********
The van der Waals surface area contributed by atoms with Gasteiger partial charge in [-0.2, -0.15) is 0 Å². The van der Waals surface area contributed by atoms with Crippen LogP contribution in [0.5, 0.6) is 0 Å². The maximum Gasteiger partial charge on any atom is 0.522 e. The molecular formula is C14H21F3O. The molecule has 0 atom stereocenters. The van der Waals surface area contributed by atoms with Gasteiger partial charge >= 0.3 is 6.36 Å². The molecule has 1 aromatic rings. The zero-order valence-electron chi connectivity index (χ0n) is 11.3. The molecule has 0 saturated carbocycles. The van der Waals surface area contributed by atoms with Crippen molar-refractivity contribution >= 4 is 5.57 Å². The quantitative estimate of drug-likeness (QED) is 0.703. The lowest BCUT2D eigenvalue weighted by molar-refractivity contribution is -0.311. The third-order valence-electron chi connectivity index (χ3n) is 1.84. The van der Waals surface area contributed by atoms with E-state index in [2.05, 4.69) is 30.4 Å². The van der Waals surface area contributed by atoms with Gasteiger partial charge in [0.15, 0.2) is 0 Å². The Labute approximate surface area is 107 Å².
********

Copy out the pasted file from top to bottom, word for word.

The van der Waals surface area contributed by atoms with Gasteiger partial charge in [-0.2, -0.15) is 0 Å². The van der Waals surface area contributed by atoms with Crippen LogP contribution in [0.5, 0.6) is 0 Å². The maximum Gasteiger partial charge on any atom is 0.522 e. The molecular formula is C14H21F3O. The molecule has 0 atom stereocenters. The van der Waals surface area contributed by atoms with Gasteiger partial charge >= 0.3 is 6.36 Å². The molecule has 1 aromatic rings. The zero-order valence-electron chi connectivity index (χ0n) is 11.3. The molecule has 0 saturated carbocycles. The van der Waals surface area contributed by atoms with Crippen molar-refractivity contribution >= 4 is 5.57 Å². The quantitative estimate of drug-likeness (QED) is 0.703. The lowest BCUT2D eigenvalue weighted by molar-refractivity contribution is -0.311. The third-order valence-electron chi connectivity index (χ3n) is 1.84. The van der Waals surface area contributed by atoms with E-state index in [2.05, 4.69) is 30.4 Å². The van der Waals surface area contributed by atoms with Gasteiger partial charge in [0.15, 0.2) is 0 Å². The Labute approximate surface area is 107 Å².